When Mamta Raichura first applied for her Cultural Internship with Sampad, she didn’t know an awful lot about the organisation she was headed for. After two months working as part of the Sampad development team, this is no longer the case…
Over the last two months, I have come to learn that Sampad is a South Asian Arts organisation as well as a registered charity. Sampad sets up cultural events and shows for entertainment as well as supporting artists who run workshops for children and adults. Moreover, we also organise heritage projects such as the successful My Route Project that traced the heritage of the residents on Birmingham’s Stratford Road. Our mission is to connect people and communities with British Asian arts and heritage and to play a pro-active role in the creative economy.
My Route Project
So what is my role here at Sampad?
Well, I have been working on a number of projects really. As all arts organisations have to do (every 4 years now) I have helped to apply for a grant from the Arts Council England (ACE) through the NPO process. Having no prior experience with business plans and grant applications, I was excited (yet nervous) about this opportunity. However, my eagerness to contribute to the organisation’s development pushed me to become familiar with the guidelines of this process and as a result I was able to come up with a structure for our Business Plan. I had reached the other side of the mountain and I thought to myself – ‘phew, you did it!’ Little did I know, I had another 2/3 mountains to climb!
The next mountain involved what everyone on the arts scene, especially those that want ACE’s funding, is trying to achieve: DIVERSITY. One of the main drivers of ACE is diversity, meaning all organisations have to include a creative case for diversity in their applications. This was my next task: to research evidence for our case and come up with a draft creative case for diversity. This mountain was even more interesting than the first- I read blogs such as ‘Strawberry Words’ that really opened up my eyes to the issues of diversity present in Birmingham. I had never really given diversity much thought (I thought that Birmingham was very diverse anyway) but researching and drafting this creative case really gave me a new understanding of the issues surrounding diversity and I was able to include information on how Sampad aimed to combat these issues in our creative case for diversity.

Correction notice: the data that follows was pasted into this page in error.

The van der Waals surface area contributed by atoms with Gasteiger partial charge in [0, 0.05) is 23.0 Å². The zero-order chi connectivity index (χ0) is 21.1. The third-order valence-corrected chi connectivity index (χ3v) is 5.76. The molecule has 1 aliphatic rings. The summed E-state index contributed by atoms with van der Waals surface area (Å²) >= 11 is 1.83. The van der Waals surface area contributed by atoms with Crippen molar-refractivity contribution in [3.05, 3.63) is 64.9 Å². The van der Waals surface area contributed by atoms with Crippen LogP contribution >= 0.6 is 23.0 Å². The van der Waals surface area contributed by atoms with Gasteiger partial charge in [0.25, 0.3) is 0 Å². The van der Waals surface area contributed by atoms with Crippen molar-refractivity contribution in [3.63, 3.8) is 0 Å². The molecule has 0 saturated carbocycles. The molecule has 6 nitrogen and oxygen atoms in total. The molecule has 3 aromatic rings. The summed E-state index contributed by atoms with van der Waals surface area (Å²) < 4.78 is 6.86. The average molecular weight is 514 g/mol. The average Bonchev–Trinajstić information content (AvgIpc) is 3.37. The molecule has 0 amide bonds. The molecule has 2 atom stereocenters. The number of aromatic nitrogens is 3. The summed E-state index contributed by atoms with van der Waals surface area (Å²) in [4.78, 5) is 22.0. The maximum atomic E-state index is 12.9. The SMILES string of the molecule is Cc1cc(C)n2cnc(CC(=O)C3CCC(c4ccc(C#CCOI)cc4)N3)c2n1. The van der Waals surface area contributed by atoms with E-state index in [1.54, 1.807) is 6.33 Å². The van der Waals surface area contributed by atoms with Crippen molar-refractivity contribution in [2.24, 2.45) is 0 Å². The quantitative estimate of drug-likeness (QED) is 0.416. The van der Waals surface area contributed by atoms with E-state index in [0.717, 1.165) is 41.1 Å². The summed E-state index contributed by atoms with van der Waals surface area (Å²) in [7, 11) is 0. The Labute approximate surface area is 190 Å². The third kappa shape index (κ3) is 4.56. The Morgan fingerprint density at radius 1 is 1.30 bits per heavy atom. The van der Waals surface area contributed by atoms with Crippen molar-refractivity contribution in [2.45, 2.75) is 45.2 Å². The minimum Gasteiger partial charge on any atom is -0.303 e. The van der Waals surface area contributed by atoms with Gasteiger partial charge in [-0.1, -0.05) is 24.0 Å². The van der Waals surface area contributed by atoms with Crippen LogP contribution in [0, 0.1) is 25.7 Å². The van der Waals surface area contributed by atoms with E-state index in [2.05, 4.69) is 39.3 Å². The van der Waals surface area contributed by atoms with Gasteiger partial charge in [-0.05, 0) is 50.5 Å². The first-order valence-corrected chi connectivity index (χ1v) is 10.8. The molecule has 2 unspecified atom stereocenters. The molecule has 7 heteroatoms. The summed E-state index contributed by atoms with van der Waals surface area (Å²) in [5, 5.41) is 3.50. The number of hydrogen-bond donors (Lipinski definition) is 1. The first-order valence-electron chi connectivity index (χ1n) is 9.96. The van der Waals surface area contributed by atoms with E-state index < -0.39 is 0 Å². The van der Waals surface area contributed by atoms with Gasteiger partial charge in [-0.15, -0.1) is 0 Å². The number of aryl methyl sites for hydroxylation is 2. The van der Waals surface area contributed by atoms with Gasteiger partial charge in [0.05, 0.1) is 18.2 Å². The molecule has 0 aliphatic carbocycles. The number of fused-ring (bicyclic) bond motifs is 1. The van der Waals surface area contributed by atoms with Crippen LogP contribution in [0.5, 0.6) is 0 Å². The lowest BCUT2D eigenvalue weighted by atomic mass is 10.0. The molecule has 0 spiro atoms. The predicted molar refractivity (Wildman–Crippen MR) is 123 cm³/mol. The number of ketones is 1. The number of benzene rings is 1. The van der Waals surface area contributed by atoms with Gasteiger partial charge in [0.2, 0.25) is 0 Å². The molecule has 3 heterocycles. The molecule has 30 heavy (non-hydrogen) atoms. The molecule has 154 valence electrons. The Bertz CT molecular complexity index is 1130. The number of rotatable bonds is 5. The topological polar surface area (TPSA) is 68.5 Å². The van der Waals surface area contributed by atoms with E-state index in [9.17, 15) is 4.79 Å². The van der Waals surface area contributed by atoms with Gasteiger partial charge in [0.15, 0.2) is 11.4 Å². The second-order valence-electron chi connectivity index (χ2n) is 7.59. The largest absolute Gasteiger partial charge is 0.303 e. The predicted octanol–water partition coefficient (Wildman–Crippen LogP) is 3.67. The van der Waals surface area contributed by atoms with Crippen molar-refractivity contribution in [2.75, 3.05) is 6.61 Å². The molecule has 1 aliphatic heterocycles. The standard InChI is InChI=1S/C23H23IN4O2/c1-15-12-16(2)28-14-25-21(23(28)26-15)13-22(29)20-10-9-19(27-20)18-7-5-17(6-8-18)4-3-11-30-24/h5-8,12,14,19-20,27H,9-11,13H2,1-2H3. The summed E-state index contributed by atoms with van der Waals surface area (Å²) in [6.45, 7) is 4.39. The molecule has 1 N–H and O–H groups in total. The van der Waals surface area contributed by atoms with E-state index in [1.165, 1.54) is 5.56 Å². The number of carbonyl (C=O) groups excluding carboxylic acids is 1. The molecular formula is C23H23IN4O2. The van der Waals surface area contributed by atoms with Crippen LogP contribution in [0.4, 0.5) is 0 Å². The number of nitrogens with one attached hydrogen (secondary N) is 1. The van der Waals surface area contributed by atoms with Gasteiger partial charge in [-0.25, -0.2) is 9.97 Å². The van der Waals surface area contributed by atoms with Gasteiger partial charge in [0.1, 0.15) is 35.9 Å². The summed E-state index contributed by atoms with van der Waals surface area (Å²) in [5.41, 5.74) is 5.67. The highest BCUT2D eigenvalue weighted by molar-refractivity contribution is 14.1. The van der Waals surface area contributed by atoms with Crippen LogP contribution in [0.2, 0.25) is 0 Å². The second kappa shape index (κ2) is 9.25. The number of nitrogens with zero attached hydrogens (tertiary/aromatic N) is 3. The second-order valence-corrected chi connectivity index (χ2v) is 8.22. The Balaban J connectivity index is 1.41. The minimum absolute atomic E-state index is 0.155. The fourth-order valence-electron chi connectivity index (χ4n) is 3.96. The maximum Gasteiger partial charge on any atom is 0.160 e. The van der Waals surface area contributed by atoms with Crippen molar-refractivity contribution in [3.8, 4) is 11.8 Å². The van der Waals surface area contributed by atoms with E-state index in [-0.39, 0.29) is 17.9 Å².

Equality, Diversity & the Creative Case data report
After the second mountain, I thought ‘well now the next job shouldn’t be too hard!’ Happily, it wasn’t hard at all – but it was even more interesting. I was now involved in fundraising for the Partition Trail Project that Sampad is going to organise next year to celebrate the 70th anniversary of Indian Independence. I was able to research Trusts to apply to for funding for the project. To help me draft the applications for the grants, I attended an amazing fundraising fair in London that had some spectacular master classes on ‘introductions to fundraising and the A-Z guide on proposal writing’. This was of great help as now I am going to start applying to the Trusts for grants to fund our Partition Project, which will trace the impact of the partition of India on communities in the West Midlands. I look forward to being part of this amazing heritage project!